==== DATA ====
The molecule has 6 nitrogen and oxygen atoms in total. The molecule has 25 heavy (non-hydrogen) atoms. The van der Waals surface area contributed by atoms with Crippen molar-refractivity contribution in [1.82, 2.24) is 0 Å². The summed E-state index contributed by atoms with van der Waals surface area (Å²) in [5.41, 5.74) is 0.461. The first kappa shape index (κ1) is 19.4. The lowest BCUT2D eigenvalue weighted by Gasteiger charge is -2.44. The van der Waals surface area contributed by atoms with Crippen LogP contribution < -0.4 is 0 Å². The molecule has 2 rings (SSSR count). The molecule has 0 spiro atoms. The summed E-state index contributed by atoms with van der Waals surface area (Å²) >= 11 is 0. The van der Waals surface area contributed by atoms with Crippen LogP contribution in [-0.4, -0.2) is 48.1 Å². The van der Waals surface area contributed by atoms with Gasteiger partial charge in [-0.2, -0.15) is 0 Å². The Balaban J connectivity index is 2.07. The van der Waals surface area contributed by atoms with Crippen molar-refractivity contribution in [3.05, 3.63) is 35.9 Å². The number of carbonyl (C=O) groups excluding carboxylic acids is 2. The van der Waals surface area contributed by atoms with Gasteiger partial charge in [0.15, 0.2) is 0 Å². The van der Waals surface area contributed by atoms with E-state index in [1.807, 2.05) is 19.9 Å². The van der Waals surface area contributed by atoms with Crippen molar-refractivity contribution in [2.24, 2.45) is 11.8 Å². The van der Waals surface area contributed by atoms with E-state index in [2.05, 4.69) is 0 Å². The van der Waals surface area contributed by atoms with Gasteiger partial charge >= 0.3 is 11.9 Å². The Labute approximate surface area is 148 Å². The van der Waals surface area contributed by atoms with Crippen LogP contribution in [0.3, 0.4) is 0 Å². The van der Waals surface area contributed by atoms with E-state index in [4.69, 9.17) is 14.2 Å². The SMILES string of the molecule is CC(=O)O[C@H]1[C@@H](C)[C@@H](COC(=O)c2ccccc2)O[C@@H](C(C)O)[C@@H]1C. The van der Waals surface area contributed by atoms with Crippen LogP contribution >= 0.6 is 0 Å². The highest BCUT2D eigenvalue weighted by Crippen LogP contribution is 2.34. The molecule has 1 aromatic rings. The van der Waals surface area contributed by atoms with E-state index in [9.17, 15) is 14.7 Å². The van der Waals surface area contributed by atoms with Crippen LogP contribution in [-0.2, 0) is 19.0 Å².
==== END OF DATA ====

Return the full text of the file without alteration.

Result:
The molecule has 6 nitrogen and oxygen atoms in total. The molecule has 25 heavy (non-hydrogen) atoms. The van der Waals surface area contributed by atoms with Crippen molar-refractivity contribution in [1.82, 2.24) is 0 Å². The summed E-state index contributed by atoms with van der Waals surface area (Å²) in [5.41, 5.74) is 0.461. The first kappa shape index (κ1) is 19.4. The lowest BCUT2D eigenvalue weighted by Gasteiger charge is -2.44. The van der Waals surface area contributed by atoms with Crippen LogP contribution < -0.4 is 0 Å². The molecule has 2 rings (SSSR count). The molecule has 0 spiro atoms. The summed E-state index contributed by atoms with van der Waals surface area (Å²) >= 11 is 0. The van der Waals surface area contributed by atoms with Crippen LogP contribution in [-0.4, -0.2) is 48.1 Å². The van der Waals surface area contributed by atoms with Gasteiger partial charge in [-0.2, -0.15) is 0 Å². The Balaban J connectivity index is 2.07. The van der Waals surface area contributed by atoms with Crippen molar-refractivity contribution in [3.05, 3.63) is 35.9 Å². The number of carbonyl (C=O) groups excluding carboxylic acids is 2. The van der Waals surface area contributed by atoms with Gasteiger partial charge in [0.15, 0.2) is 0 Å². The van der Waals surface area contributed by atoms with E-state index in [1.807, 2.05) is 19.9 Å². The van der Waals surface area contributed by atoms with Crippen molar-refractivity contribution in [2.24, 2.45) is 11.8 Å². The van der Waals surface area contributed by atoms with E-state index in [2.05, 4.69) is 0 Å². The van der Waals surface area contributed by atoms with Gasteiger partial charge >= 0.3 is 11.9 Å². The Labute approximate surface area is 148 Å². The van der Waals surface area contributed by atoms with Crippen LogP contribution in [0.3, 0.4) is 0 Å². The van der Waals surface area contributed by atoms with E-state index in [4.69, 9.17) is 14.2 Å². The SMILES string of the molecule is CC(=O)O[C@H]1[C@@H](C)[C@@H](COC(=O)c2ccccc2)O[C@@H](C(C)O)[C@@H]1C. The van der Waals surface area contributed by atoms with Crippen LogP contribution >= 0.6 is 0 Å². The highest BCUT2D eigenvalue weighted by Crippen LogP contribution is 2.34. The molecule has 1 aromatic rings. The van der Waals surface area contributed by atoms with E-state index in [9.17, 15) is 14.7 Å². The van der Waals surface area contributed by atoms with Crippen LogP contribution in [-0.2, 0) is 19.0 Å².